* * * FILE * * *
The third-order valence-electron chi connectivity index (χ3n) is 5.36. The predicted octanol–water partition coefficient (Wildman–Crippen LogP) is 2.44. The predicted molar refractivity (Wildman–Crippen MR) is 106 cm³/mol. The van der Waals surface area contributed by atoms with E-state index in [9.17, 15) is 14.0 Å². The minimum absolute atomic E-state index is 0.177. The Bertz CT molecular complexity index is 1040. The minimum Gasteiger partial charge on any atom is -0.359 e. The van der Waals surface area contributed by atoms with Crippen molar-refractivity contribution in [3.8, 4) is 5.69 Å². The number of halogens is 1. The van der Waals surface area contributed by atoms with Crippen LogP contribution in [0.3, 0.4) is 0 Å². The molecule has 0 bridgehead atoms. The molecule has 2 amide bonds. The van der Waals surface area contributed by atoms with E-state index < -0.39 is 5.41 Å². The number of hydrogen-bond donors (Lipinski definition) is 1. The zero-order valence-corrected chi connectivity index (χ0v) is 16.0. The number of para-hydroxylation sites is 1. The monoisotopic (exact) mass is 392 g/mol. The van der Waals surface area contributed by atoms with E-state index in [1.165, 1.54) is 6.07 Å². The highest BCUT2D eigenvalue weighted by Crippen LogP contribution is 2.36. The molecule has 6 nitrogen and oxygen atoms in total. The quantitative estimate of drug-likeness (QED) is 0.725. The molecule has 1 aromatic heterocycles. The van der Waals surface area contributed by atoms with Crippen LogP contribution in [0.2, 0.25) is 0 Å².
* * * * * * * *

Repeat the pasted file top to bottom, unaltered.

The third-order valence-electron chi connectivity index (χ3n) is 5.36. The predicted octanol–water partition coefficient (Wildman–Crippen LogP) is 2.44. The predicted molar refractivity (Wildman–Crippen MR) is 106 cm³/mol. The van der Waals surface area contributed by atoms with E-state index in [9.17, 15) is 14.0 Å². The minimum absolute atomic E-state index is 0.177. The Bertz CT molecular complexity index is 1040. The minimum Gasteiger partial charge on any atom is -0.359 e. The van der Waals surface area contributed by atoms with Crippen molar-refractivity contribution in [3.8, 4) is 5.69 Å². The number of halogens is 1. The van der Waals surface area contributed by atoms with Crippen LogP contribution in [0.3, 0.4) is 0 Å². The molecule has 0 bridgehead atoms. The molecule has 2 amide bonds. The van der Waals surface area contributed by atoms with E-state index < -0.39 is 5.41 Å². The number of hydrogen-bond donors (Lipinski definition) is 1. The zero-order valence-corrected chi connectivity index (χ0v) is 16.0. The number of para-hydroxylation sites is 1. The monoisotopic (exact) mass is 392 g/mol. The van der Waals surface area contributed by atoms with E-state index in [1.165, 1.54) is 6.07 Å². The highest BCUT2D eigenvalue weighted by Crippen LogP contribution is 2.36. The molecule has 6 nitrogen and oxygen atoms in total. The quantitative estimate of drug-likeness (QED) is 0.725. The molecule has 1 aromatic heterocycles. The van der Waals surface area contributed by atoms with Crippen LogP contribution in [0.2, 0.25) is 0 Å².